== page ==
While the oil and gas industry has experienced a volatile period over recent months, the fall in the price of Bitcoin has been exceptionally high. It has dropped by around 80% since reaching an all-time high in December 2017, and it would be unsurprising if further falls were ahead.
In contrast, oil and gas stocks such as Shell (LSE: RDSB) could offer improving share price performance. The company appears to have a low valuation, growth potential and a sound strategy. As such, it may be worth buying alongside another FTSE 100 company that reported a mixed set of results on Tuesday.
That stock in question is plumbing and heating products specialist Ferguson (LSE: FERG). Its performance in the first half of the financial year was encouraging, with revenue rising 8.2% to $10,847m and ongoing trading profit moving 8% higher to $744m.
It was able to make continued market share gains in the US, while acquisitions, including Blackman and Wallwork, were completed. It exited the Dutch plumbing and heating business, as well as other surplus assets, which provided $255m of cash.
However, the company also reported that in recent weeks its growth rate has moderated. It now expects organic revenue growth of 3-5% for the full year. This means its trading profit for the current year is due to be at the lower end of guidance.
While disappointing, Ferguson continues to offer a sound long-term growth outlook. It now trades on a price-to-earnings (P/E) ratio of 12 after a share price fall of 8% following the results. As such, now could be a good time to buy, with the company appearing to offer a wide margin of safety.
Shell also seems to offer good value for money at the present time. As mentioned, the oil price has experienced an uncertain period, falling heavily in the final quarter of 2018 before showing strength in the first quarter of 2019. As a result, investors seem to be demanding wider margins of safety for a number of oil and gas majors, with the Shell share price having a P/E ratio of just 9.8. This indicates it could be subject to an upward rerating over the medium term.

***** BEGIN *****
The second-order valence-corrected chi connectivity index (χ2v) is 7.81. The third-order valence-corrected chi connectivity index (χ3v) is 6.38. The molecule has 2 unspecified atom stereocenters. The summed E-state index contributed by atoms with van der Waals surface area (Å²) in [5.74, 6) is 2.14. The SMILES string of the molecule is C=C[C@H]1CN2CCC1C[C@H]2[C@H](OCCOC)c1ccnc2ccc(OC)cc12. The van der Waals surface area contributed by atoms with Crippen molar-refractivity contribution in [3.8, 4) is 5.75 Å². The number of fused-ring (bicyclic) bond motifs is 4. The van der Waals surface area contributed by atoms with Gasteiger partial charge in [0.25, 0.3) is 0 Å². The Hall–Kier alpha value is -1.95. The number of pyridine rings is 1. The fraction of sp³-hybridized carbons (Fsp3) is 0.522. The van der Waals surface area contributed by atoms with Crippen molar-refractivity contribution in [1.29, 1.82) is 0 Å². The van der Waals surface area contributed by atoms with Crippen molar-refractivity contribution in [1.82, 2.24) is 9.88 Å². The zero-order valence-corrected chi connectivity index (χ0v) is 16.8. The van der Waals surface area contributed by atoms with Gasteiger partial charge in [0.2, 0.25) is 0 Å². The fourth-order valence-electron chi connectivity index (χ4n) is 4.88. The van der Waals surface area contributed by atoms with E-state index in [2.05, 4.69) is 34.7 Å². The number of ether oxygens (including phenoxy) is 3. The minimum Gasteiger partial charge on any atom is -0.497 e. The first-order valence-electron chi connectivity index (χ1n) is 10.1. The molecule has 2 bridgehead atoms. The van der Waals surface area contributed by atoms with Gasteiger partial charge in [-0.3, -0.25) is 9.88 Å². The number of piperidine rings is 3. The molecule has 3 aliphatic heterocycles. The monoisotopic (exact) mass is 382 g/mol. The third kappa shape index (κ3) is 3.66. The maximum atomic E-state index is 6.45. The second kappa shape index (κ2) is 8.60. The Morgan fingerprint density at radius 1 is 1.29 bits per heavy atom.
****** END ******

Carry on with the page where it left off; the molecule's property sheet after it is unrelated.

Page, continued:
In terms of the company’s growth catalysts, it could benefit from continued high demand for oil and gas over the medium term. Although there is a general move towards cleaner fuels across the world, fossil fuels are still expected to form major parts of the energy mix for many years. And with Shell reorganising its asset base through disposals, it could move into a stronger position to maximise its efficiency and overall returns in the coming years.
With the stock having a dividend yield of around 6.1%, it could also offer an appealing income investing outlook. Therefore, now could prove to be the right time to buy, appearing to offer a more favourable risk/reward opportunity than Bitcoin.
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Peter Stephens owns shares of Royal Dutch Shell B. The Motley Fool UK has no position in any of the shares mentioned. Views expressed on the companies mentioned in this article are those of the writer and therefore may differ from the official recommendations we make in our subscription services such as Share Advisor, Hidden Winners and Pro. Here at The Motley Fool we believe that considering a diverse range of insights makes us better investors.